Policy Lunchbox: improving the use of social science evidence in Parliament
Social science allows us to study how individuals and societies fit together, helping to explain how society works and how it might be improved. Social science research evidence is often applicable to policy making, yet does not tend to be presented to parliamentarians in any systematic way. A new social science section of the Parliamentary Office of Science and Technology was created last year to improve this, helping POST go beyond science and technology to also cover areas such as crime and education, where there is a large amount of available social science evidence. Dr Abbi Hobbs and Dr Caroline Kenny from POST came along to Policy Lunchbox last week to tell us more.
Abbi and Caroline began by introducing the Parliamentary Office of Science and Technology (POST). Set up 25 years ago to help MPs and Peers understand technical issues in science and technology, POST now has a wider remit to support and advance the use of research evidence in Parliament. POST is overseen by a board of MPs, Peers, parliamentary staff, and non-parliamentarians, and works closely with the external research community in the production and peer-review of its regular POSTnotes. In addition to these short briefing notes, POST also provides support to select committees and organises events to bring individuals together on particular topics.
A social science section of POST was launched in September 2013 with sufficient funding from the Economic and Social Research Council (ESRC) and UCL for 2 advisers and 15 Fellows over 3 years. With overarching aims to provide parliamentarians with more access to social science research evidence and support the use of research evidence across Parliament, the new section hopes to ensure that social science research evidence is integrated within all POST activity.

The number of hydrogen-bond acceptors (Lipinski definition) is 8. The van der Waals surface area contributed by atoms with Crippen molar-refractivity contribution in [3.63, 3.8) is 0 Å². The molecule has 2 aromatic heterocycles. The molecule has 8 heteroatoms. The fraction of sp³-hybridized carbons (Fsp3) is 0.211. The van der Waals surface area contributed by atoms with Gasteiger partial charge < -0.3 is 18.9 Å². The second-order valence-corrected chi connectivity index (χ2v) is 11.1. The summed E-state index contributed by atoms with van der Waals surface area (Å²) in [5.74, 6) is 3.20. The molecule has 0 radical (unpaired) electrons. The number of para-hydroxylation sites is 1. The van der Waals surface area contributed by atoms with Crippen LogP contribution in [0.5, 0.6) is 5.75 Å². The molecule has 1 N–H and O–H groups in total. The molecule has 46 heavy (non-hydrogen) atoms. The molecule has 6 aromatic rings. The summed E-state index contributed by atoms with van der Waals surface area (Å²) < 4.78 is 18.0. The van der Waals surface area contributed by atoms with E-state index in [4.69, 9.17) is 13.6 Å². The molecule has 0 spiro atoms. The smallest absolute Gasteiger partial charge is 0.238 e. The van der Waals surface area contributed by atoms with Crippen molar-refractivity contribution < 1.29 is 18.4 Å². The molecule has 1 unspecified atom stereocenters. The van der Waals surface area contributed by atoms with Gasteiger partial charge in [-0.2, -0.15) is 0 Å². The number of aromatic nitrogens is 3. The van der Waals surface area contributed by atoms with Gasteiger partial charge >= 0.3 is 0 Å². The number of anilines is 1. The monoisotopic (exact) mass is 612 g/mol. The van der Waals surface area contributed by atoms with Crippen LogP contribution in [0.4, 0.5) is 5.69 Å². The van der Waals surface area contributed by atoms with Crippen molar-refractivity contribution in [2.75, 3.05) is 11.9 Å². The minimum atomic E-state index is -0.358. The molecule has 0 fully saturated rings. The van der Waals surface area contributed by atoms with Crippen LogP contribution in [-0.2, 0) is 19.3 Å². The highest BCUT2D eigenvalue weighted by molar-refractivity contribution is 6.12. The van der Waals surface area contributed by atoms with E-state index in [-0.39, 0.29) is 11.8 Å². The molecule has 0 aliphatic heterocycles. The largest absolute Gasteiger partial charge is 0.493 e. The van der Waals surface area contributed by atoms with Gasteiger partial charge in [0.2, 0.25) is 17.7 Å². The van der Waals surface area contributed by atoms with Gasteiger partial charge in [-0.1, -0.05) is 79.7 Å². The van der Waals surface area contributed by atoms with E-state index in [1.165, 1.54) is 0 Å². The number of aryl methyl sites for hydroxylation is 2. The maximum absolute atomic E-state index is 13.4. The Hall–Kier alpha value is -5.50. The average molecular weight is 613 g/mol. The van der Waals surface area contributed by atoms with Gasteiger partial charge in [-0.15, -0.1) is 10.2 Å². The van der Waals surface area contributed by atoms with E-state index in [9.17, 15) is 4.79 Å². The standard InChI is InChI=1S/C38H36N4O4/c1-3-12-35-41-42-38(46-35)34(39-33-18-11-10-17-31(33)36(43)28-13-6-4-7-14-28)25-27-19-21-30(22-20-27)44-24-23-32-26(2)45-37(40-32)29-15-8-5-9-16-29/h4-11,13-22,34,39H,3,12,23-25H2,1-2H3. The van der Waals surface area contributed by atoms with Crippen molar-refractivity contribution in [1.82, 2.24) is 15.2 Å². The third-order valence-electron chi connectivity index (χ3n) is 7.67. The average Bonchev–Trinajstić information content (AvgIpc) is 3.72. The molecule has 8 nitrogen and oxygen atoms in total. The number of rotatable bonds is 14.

The new section also aims to provide support to other parts of Parliament that deal with research evidence. Training in research methods for clerks of the House of Commons and House of Lords libraries and select committees is currently underway, allowing them to critically appraise evidence from a range of sources and then apply these skills when evaluating sources for written briefings. POST is also hoping to adapt this training for MPs, Peers, and their researchers.
A major role for the social science section of POST over the next two years will be to carry out a research programme to assess the use of research evidence by parliamentarians and parliamentary staff. It is hoped that the results of this study will highlight where changes could be made to strengthen the use of evidence in scrutinising the work of Government. The main research questions are:
- To what extent is research evidence used, and how, if at all, does this vary across the different functions of scrutiny, debate and legislation?
- What factors (processes, mechanisms and culture) shape the use of research evidence?
- What is the role of POST in facilitating the use of research evidence across Parliament?
This will not just focus on academic research, but will assess sources of evidence available to all those working in Parliament. Through case studies, interviews, literature reviews, and mapping, types of research evidence used and the attitudes and approaches towards this will be assessed. In addition, the extent to which researchers engage with Parliament will be analysed, and interactions between individuals monitored.
The addition of social science to POST should be welcomed. POST’s assessment of the use of research evidence in Parliament will provide an interesting insight into how different types of research are utilised across scrutiny, debate, and legislation. As the evidence capacity of Government increases, it is important that Parliament is able to keep up to retain its role in scrutiny.
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